Elevated mortality among second-generation children of migrants: What is going wrong in Europe?
Introduction: the “second-generation” (descendants of migrants) represent the fastest growing sector of the child and young adult populations in Europe today. Research suggest that their mortality is high relative to individuals born to non-migrants. Sources of data: peer-reviewed publications. Areas of agreement: second-generation status is a marker of elevated mortality risk within Europe in early life (including stillbirth, perinatal, neonatal, and infant mortality) and adulthood, particularly if their migrant parent(s) were born outside of Europe. Areas of controversy: It remains unclear what causes-of-death are driving this raised mortality or which background factors (e.g., medical, socioeconomic) are most influential. Growing points: the second-generation will continue to grow and diversify—now is the time to intervene to address these inequalities. Areas timely for developing research: place more emphasis on the role of background factors related to health, migration, integration, and the characteristics of the local area.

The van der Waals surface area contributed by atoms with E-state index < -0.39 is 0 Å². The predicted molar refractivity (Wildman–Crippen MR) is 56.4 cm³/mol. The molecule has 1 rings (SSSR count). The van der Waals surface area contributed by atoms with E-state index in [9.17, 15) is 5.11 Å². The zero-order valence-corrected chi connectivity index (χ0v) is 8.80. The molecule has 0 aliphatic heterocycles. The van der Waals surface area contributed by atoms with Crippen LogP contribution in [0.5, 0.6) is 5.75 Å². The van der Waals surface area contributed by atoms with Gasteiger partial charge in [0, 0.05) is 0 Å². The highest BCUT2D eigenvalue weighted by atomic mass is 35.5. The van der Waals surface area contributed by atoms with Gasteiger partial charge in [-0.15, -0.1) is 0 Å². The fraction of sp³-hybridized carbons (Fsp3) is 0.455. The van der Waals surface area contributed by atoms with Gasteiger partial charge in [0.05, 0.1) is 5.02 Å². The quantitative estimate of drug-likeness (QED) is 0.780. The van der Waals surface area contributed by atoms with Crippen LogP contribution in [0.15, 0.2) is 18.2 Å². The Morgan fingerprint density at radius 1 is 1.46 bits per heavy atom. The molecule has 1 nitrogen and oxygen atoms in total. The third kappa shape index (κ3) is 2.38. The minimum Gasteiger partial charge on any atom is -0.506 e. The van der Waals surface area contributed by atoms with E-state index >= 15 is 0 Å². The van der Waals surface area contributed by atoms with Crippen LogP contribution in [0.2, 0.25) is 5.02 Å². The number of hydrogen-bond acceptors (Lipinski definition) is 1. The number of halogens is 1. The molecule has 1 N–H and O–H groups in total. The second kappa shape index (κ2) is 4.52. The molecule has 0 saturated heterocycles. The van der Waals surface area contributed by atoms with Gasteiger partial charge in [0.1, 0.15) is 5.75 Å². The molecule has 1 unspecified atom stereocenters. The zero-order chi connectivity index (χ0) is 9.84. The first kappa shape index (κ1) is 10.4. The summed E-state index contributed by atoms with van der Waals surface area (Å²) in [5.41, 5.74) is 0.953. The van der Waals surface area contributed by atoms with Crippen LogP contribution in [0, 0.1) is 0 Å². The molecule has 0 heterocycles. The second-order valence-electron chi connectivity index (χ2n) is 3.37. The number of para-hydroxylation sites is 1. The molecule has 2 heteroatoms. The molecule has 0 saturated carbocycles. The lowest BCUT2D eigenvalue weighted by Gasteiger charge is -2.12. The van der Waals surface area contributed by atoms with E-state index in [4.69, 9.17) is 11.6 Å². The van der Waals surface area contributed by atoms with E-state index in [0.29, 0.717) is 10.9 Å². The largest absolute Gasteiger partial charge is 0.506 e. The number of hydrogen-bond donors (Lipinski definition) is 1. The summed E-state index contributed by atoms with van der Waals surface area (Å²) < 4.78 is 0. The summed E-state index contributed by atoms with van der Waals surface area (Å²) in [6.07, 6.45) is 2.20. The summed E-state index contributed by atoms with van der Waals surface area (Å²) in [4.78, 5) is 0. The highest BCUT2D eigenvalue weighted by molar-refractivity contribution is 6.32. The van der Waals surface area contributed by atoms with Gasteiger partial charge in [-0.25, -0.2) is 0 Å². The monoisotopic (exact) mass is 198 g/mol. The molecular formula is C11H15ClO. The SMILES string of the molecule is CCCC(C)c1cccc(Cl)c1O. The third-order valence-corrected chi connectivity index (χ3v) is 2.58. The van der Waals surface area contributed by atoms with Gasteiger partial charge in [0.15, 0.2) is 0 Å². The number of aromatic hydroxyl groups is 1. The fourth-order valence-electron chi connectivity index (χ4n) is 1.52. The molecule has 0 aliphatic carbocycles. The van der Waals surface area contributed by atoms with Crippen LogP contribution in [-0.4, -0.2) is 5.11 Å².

The Swedish Research Council for Health, Working Life and Welfare (Forte) under grant no. 2019-00603 ‘Migrant mortality advantage lost? Emerging lifespan inequalities among migrants and their descendants in Sweden’
Original titleElevated mortality among second-generation children of migrants: What is going wrong in Europe?
Affiliation (institution of first SU-affiliated author)
- 310 Sociologiska institutionen | Department of Sociology